Fifth Circuit Appears Skeptical Of Constitutionality Of PPACA

The Fifth Circuit Court of Appeals heard argument yesterday in a case that could radically impact health care coverage for millions of Americans.

As I made note of previously, the Fifth Circuit Court of Appeals heard argument yesterday in a case involving the constitutionality of the Affordable Care Act in light of the effective nullification of the individual mandate. Based on the reports regarding that argument, it appears that the three-judge panel hearing the case is skeptical of the ability of the PPACA being able to survive Constitutional review with the mandate now a dead letter:

NEW ORLEANS — A panel of federal appeals court judges on Tuesday sounded likely to uphold a lower-court ruling that a central provision of the Affordable Care Act — the requirement that most people have health insurance — is unconstitutional. But it was harder to discern how the court might come down on a much bigger question: whether the rest of the sprawling health law must fall if the insurance mandate does.

In 90 minutes of oral arguments on whether a federal district judge in Texas was correct in striking down the Affordable Care Act in December, two appellate judges appointed by Republican presidents peppered lawyers with blunt questions while the third judge, appointed by President Jimmy Carter, remained silent.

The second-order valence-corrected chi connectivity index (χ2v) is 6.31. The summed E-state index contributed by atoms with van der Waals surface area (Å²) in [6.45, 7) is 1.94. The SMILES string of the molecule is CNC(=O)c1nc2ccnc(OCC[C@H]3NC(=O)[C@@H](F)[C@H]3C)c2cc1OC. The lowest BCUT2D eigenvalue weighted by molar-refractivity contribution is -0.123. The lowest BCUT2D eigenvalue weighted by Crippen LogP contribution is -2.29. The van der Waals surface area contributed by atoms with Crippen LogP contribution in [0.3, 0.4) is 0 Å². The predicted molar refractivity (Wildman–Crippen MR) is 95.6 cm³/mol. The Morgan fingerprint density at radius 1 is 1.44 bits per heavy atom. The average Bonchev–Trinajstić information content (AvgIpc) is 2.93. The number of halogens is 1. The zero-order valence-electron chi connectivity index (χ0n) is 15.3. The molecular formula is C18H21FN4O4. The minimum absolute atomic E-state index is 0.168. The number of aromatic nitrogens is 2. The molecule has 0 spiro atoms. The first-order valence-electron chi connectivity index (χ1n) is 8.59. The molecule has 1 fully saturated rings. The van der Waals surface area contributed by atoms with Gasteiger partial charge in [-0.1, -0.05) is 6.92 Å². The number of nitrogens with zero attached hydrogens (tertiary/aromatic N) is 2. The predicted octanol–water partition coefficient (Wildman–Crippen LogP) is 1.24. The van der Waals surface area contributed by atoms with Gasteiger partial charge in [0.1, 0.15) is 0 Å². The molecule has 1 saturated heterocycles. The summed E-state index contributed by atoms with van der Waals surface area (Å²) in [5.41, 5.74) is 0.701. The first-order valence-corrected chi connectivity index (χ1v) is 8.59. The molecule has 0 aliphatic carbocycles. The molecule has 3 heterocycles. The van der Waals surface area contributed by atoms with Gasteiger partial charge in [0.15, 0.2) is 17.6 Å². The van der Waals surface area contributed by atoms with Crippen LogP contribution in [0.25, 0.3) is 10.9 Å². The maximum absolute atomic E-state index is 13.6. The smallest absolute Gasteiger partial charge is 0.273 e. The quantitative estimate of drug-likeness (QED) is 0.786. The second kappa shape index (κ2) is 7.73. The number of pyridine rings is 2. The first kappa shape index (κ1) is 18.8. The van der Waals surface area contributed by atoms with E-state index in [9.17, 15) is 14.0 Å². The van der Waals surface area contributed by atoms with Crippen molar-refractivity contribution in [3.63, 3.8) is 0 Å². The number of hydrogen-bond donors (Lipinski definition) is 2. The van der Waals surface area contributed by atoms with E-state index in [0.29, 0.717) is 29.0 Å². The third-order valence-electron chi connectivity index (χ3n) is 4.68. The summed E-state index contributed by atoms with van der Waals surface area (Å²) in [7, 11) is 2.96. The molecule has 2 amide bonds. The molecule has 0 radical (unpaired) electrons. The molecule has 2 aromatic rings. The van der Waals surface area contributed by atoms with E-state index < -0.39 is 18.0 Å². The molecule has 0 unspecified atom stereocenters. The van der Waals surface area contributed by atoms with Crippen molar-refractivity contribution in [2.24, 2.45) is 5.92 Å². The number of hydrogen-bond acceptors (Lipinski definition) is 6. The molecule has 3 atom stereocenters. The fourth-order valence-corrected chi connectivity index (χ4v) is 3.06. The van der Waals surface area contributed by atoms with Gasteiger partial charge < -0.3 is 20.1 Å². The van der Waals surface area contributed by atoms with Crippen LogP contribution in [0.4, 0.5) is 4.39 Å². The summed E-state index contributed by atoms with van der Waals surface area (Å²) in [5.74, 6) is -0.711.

The two Republican appointees, Jennifer Walker Elrod, appointed by President George W. Bush in 2007, and Kurt Engelhardt, appointed by President Trump in 2018, seemed particularly skeptical of the Democratic defendants’ argument that Congress had fully intended to keep the rest of the law when it eliminated the penalty for going without insurance as part of its 2017 tax overhaul.

The arguments in the United States Court of Appeals for the Fifth Circuit were a stark reminder of the enormous stakes of the case, not only for millions of people who gained health insurance through the law but for the political futures of Mr. Trump and other candidates in the 2020 elections.

The case, which could make its way to the Supreme Court ahead of those elections, threatens insurance protections for people with pre-existing medical conditions and many other sweeping changes the 2010 law has made throughout the health care system.

It was filed by a group of Republican governors and attorneys general against the federal government, which carries out the law. But the Trump administration refused to defend the full law in court, initially saying only its provisions protecting people with pre-existing conditions should be struck down. Then, this spring, it said it agreed with the ruling that the law’s requirement for people to buy insurance was unconstitutional now that Congress eliminated the penalty for going without it, and that as a result, the entire law must be dismantled.